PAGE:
Driving Change for Maturing Generations

January 22, 2019

Driving Change for Maturing Generations

Unlike previous generations, the massive Boomer cohort is leaving the workforce at the rate of 3 million people a year and will do so for the next 12 years. No longer young, they are facing insecure prospects in retirement. They brought multiple changes to the workplace, from flexible work to parental leave for their young families. Now they face different challenges. As a Wall Street Journal reports, “A Generation of Americans is Entering Old Age the Least Prepared in Decades.” They face diminished pensions, recession-depleted savings, and stagnant and threatened Social Security payments. 

In these times of tight labor markets and the potential loss of critical skills and knowledge, companies can meet major talent goals and avoid brewing conflict by re-thinking their approach to their aging workforce with a phased retirement approach in place. Now is the time to do a broad review of your company’s policies and practices. Think about the following questions:

  • Do you have unexamined and arbitrary mandatory retirement ages?
  • Is career-long training offered to all employees to enhance their value as they age?
  • Do you offer flexible and phased retirement to capture departing knowledge?
  • Are your hiring systems designed to be talent-focused and age-blind?

Flexible ways of working have been mainstreamed. Boomers championed them and millennials expect them. Resistant employers have embraced the once-controversial practice of work-at-home. Millions do it one or two days a week and tens of thousands work offsite full-time. Flextime is a near-universal phenomenon. And a whole generation of women has better balanced work and family with access to regular part-time work. 

In the midst of this great progress, the practice of phased retirement remains truly stuck. What can explain this triumph of tradition over progress? In the face of the widely celebrated longevity that has added decades of life to our citizens, isn’t the continuing commitment to premature dismissal of talent a step backward? 

Four Common Objections
Individual employers likely have their own reasons for ignoring the positive potential of change in their stance toward aging workers. Here are four consistent objections are repeatedly raised:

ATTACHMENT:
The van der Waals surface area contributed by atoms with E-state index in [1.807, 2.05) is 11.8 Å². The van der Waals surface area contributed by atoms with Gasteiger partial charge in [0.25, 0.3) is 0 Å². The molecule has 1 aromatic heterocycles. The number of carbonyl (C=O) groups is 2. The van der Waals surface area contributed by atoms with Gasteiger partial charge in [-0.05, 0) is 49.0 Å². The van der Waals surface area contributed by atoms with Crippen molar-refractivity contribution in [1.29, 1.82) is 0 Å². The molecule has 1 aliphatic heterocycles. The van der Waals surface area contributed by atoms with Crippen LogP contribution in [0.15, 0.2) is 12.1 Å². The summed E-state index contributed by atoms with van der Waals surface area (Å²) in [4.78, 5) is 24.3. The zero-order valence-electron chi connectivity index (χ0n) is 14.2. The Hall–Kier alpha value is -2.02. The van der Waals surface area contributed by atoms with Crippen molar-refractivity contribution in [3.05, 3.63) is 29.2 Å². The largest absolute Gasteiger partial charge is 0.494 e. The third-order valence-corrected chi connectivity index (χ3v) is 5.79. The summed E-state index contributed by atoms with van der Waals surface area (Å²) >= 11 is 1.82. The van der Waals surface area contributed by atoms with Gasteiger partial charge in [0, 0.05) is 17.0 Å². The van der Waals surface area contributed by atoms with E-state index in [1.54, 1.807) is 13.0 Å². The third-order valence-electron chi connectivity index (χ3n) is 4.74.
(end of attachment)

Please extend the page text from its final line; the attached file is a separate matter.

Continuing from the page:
1. Aging workers, like capital equipment, have a clear shelf life.
  2. Managing “part-timers” is challenging at any age, but expensive in twilight years.
  3. You can’t teach an old dog new tricks—and it’s unpleasant to do.
  4. Structural barriers in compensation & benefits and fear of age discrimination reign.

Assumptions Are Dangerous
Old assumptions have stood in the way of all flexible work. Two decades ago one heard deeply felt beliefs, such as “If I let people work from home, won’t they be less productive?” or “If everyone is coming in and leaving at different hours, won’t that lead to anarchy?” The reality of broad usage has largely laid these fears to rest. 

Lacking deep and wide experience with flexible and phased retirement, how does one address the four main objections mentioned above?

  1. Human capital has a clear sell-by date. While the phrase human capital has ebbed and flowed in common usage, it captures a way of thinking about the “natural’” depreciation of people as a factor of production. We have made progress in setting aside group generalizations about women or people of color, yet aging and older workers are fair game for stereotypic thinking. And in an era of greater health and longevity, and less physically demanding work, the assumption of people “wearing out” early becomes myth.
  2. Managing older part-timers isn’t worth it. Employers and managers have wrestled with managing non-standard schedules for decades. Many, many managers have told me that they are willing to make “sacrifices” for younger, high potential women from whom they hope to get a return. Enabling managers to be better managers addresses these and other problems and reframing the value aging workers is essential. (And well-managed aging workers are far more likely to remain with an employer than the much sought-after millennials.)
  3. You can’t teach an old dog new tricks. As every dog owner knows, training them at any age requires clear goals, commitment, and energy. New hires are not necessarily technologically adept nor are all aging workers tech-resistant. Under-investment in training for the whole workforce is an invitation to later gaps.
  4. Structural barriers and the fear of age discrimination rule out change. This tired trope is the last refuge of resistance when all else falls away. Employers take on and defeat more perplexing challenges every year and the handful of companies that have decided to implement phased retirement programs have either not encountered or designed around these issues.

It is well past time to address these issues. These and other practices that support an aging workforce are feasible and affordable. In the end, the best defense against age discrimination accusations and potential litigation is truly inclusive behavior. It is not too late—and may be the perfect time—to discard old assumptions and practices and give your company and aging workforce a second chance.

The Authors: 

Paul Rupert is Founder and CEO of Rupert Organizational Design.